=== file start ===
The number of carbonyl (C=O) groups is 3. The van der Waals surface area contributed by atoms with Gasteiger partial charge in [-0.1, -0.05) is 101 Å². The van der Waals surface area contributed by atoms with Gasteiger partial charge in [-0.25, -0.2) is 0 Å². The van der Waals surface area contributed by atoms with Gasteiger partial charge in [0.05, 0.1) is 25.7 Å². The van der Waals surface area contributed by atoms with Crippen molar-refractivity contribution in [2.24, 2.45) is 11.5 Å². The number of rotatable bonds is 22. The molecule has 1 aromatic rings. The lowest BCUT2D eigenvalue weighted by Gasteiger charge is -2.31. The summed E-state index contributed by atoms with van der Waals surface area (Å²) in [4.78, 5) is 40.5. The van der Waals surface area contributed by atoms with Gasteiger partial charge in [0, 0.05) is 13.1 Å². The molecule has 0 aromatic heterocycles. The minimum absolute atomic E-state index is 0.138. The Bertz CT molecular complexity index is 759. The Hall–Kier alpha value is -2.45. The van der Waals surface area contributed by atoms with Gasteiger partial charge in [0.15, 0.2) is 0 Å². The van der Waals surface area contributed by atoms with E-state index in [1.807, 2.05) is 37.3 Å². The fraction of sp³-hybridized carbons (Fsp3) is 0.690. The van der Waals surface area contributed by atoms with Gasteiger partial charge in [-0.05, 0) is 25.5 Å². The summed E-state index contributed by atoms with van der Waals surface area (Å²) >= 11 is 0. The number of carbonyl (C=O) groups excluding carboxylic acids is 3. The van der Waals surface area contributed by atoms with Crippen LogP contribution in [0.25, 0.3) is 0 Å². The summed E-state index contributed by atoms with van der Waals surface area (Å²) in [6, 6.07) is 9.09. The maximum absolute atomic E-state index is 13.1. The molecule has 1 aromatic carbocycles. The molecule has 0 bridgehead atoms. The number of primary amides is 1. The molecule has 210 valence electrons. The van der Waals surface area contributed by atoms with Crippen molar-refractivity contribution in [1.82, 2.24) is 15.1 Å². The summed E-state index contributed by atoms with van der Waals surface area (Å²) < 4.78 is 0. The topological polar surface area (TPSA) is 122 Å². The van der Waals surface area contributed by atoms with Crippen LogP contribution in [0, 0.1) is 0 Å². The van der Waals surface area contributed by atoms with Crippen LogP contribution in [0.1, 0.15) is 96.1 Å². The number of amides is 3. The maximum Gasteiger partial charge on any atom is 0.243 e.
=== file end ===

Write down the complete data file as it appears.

The number of carbonyl (C=O) groups is 3. The van der Waals surface area contributed by atoms with Gasteiger partial charge in [-0.1, -0.05) is 101 Å². The van der Waals surface area contributed by atoms with Gasteiger partial charge in [-0.25, -0.2) is 0 Å². The van der Waals surface area contributed by atoms with Gasteiger partial charge in [0.05, 0.1) is 25.7 Å². The van der Waals surface area contributed by atoms with Crippen molar-refractivity contribution in [2.24, 2.45) is 11.5 Å². The number of rotatable bonds is 22. The molecule has 1 aromatic rings. The lowest BCUT2D eigenvalue weighted by Gasteiger charge is -2.31. The summed E-state index contributed by atoms with van der Waals surface area (Å²) in [4.78, 5) is 40.5. The van der Waals surface area contributed by atoms with Gasteiger partial charge in [0, 0.05) is 13.1 Å². The molecule has 0 aromatic heterocycles. The minimum absolute atomic E-state index is 0.138. The Bertz CT molecular complexity index is 759. The Hall–Kier alpha value is -2.45. The van der Waals surface area contributed by atoms with Gasteiger partial charge in [0.15, 0.2) is 0 Å². The van der Waals surface area contributed by atoms with E-state index in [1.807, 2.05) is 37.3 Å². The fraction of sp³-hybridized carbons (Fsp3) is 0.690. The van der Waals surface area contributed by atoms with Gasteiger partial charge in [-0.05, 0) is 25.5 Å². The summed E-state index contributed by atoms with van der Waals surface area (Å²) >= 11 is 0. The number of carbonyl (C=O) groups excluding carboxylic acids is 3. The van der Waals surface area contributed by atoms with Crippen LogP contribution in [0.25, 0.3) is 0 Å². The summed E-state index contributed by atoms with van der Waals surface area (Å²) in [6, 6.07) is 9.09. The maximum absolute atomic E-state index is 13.1. The molecule has 1 aromatic carbocycles. The molecule has 0 bridgehead atoms. The number of primary amides is 1. The molecule has 210 valence electrons. The van der Waals surface area contributed by atoms with Crippen molar-refractivity contribution in [1.82, 2.24) is 15.1 Å². The summed E-state index contributed by atoms with van der Waals surface area (Å²) < 4.78 is 0. The topological polar surface area (TPSA) is 122 Å². The van der Waals surface area contributed by atoms with Crippen LogP contribution in [0, 0.1) is 0 Å². The van der Waals surface area contributed by atoms with Crippen LogP contribution in [0.1, 0.15) is 96.1 Å². The number of amides is 3. The maximum Gasteiger partial charge on any atom is 0.243 e.